28th July 2019

At last, some good news!

In her final days as Prime Minister, Theresa May launched a consultation on plans to introduce neonatal parental leave which would give families one additional week of paid leave for every week their baby, or babies, spend in hospital.

We began campaigning on this issue around seven years ago as so many parents of twins, triplets or more have to watch their babies’ fight for their lives in neonatal care after being born prematurely.

In England, multiple pregnancies make up around 1.5% of pregnancies but account for 10% of neonatal deaths and 15-20% of all neonatal admissions*.

In the consultation document, the Government is proposing a new entitlement to Neonatal Leave and Pay for parents of babies who require neonatal care following birth. The proposal is that parents in these circumstances would receive a week of leave and pay for every week their baby is in neonatal care.

Theresa May said: “Parents have more than enough on their plates without worrying about their parental leave running out and having to return to work before their precious newborn comes home.

“That’s not fair and it’s not right. So we’re also proposing a new neonatal leave and pay entitlement to make this time a bit easier for parents whose babies need to spend a prolonged period in neonatal care.”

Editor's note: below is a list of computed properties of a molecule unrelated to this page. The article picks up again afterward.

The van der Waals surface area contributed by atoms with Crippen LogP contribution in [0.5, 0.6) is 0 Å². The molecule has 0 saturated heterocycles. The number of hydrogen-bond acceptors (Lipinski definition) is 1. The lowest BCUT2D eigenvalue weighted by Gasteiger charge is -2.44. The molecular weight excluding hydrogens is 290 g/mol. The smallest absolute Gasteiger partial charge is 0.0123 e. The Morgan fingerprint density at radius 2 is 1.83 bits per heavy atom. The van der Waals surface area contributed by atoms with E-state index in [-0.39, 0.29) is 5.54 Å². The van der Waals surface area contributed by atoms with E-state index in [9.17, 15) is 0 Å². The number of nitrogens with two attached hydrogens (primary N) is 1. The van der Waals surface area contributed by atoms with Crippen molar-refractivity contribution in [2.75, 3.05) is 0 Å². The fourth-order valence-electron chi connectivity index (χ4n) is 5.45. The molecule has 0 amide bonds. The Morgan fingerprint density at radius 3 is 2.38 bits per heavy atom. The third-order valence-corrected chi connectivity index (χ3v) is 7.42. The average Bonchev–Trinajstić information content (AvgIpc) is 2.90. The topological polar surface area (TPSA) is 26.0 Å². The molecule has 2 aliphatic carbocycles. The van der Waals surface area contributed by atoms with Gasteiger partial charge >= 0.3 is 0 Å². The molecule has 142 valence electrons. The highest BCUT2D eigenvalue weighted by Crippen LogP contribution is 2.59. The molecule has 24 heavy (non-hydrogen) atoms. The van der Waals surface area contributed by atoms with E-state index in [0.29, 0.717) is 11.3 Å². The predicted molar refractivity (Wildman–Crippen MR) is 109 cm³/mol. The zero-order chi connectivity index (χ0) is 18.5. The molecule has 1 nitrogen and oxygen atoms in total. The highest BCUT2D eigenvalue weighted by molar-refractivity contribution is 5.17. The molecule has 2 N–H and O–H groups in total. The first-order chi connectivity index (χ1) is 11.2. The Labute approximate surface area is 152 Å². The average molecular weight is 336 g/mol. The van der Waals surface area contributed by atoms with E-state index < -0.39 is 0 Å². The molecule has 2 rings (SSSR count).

Twins Trust, along with The Smallest Things and Bliss, supported and gave insight into the internal review of provisions for parents of premature, sick and multiple babies which helped shape the final proposals.

Keith Reed, Twins Trust CEO said: “Whilst there are some obvious hurdles still to go, including the proposals being agreed by a new cabinet, being given time alongside Brexit and potentially being agreed by a new Government if there is a general election, it remains a step in the right direction.

“We will not stop campaigning on this issue alongside our friends at The Smallest Things and Bliss, and MPs David Linden and Rachel Reeves who are backing the proposals.

“If the proposals are adopted, the impact on babies’ and parents well-being right at the start of life would be enormous and provide benefits to the rest of society for years to come.”


*MBRRACE-UK https://www.npeu.ox.ac.uk/downloads/files/mbrrace-uk/reports/MBRRACE-UK%20Perinatal%20Surveillance%20Full%20Report%20for%202016%20-%20June%202018.pdf